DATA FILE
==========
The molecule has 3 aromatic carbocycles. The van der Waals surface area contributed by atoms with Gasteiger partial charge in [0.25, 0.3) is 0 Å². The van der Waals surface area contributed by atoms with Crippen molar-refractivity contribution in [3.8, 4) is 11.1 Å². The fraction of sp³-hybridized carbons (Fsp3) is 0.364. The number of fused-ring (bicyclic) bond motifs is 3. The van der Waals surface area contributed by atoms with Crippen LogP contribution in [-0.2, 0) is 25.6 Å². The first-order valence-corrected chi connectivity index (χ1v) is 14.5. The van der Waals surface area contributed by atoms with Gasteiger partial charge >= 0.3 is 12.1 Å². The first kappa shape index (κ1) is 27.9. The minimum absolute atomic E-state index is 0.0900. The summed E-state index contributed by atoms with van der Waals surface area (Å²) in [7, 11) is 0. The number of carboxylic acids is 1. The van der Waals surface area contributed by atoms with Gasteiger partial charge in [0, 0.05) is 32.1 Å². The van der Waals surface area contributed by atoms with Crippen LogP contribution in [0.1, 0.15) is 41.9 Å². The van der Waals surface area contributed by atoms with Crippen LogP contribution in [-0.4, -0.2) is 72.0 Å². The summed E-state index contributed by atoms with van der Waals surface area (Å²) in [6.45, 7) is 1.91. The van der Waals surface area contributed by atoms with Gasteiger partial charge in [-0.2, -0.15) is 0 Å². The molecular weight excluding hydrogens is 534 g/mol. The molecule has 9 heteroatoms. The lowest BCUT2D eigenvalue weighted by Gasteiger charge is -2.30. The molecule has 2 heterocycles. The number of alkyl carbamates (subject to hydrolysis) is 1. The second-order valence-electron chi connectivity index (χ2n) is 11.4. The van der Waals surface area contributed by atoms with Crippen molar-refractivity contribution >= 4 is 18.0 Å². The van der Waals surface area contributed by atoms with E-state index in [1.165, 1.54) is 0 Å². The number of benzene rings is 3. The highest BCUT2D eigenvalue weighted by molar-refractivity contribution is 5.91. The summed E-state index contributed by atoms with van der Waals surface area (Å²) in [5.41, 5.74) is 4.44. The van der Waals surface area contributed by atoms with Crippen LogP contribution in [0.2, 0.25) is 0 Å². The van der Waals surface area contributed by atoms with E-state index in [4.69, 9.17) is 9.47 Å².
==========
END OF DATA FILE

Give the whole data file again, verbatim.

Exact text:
The molecule has 3 aromatic carbocycles. The van der Waals surface area contributed by atoms with Gasteiger partial charge in [0.25, 0.3) is 0 Å². The van der Waals surface area contributed by atoms with Crippen molar-refractivity contribution in [3.8, 4) is 11.1 Å². The fraction of sp³-hybridized carbons (Fsp3) is 0.364. The number of fused-ring (bicyclic) bond motifs is 3. The van der Waals surface area contributed by atoms with Crippen LogP contribution in [-0.2, 0) is 25.6 Å². The first-order valence-corrected chi connectivity index (χ1v) is 14.5. The van der Waals surface area contributed by atoms with Gasteiger partial charge >= 0.3 is 12.1 Å². The first kappa shape index (κ1) is 27.9. The minimum absolute atomic E-state index is 0.0900. The summed E-state index contributed by atoms with van der Waals surface area (Å²) in [7, 11) is 0. The number of carboxylic acids is 1. The van der Waals surface area contributed by atoms with Gasteiger partial charge in [0, 0.05) is 32.1 Å². The van der Waals surface area contributed by atoms with Crippen LogP contribution in [0.1, 0.15) is 41.9 Å². The van der Waals surface area contributed by atoms with Crippen LogP contribution in [-0.4, -0.2) is 72.0 Å². The summed E-state index contributed by atoms with van der Waals surface area (Å²) in [6.45, 7) is 1.91. The van der Waals surface area contributed by atoms with Gasteiger partial charge in [-0.2, -0.15) is 0 Å². The molecular weight excluding hydrogens is 534 g/mol. The molecule has 9 heteroatoms. The lowest BCUT2D eigenvalue weighted by Gasteiger charge is -2.30. The molecule has 2 heterocycles. The number of alkyl carbamates (subject to hydrolysis) is 1. The second-order valence-electron chi connectivity index (χ2n) is 11.4. The van der Waals surface area contributed by atoms with Crippen molar-refractivity contribution >= 4 is 18.0 Å². The van der Waals surface area contributed by atoms with E-state index in [1.165, 1.54) is 0 Å². The number of benzene rings is 3. The highest BCUT2D eigenvalue weighted by molar-refractivity contribution is 5.91. The summed E-state index contributed by atoms with van der Waals surface area (Å²) in [5.41, 5.74) is 4.44. The van der Waals surface area contributed by atoms with Crippen LogP contribution in [0.2, 0.25) is 0 Å². The van der Waals surface area contributed by atoms with E-state index in [4.69, 9.17) is 9.47 Å².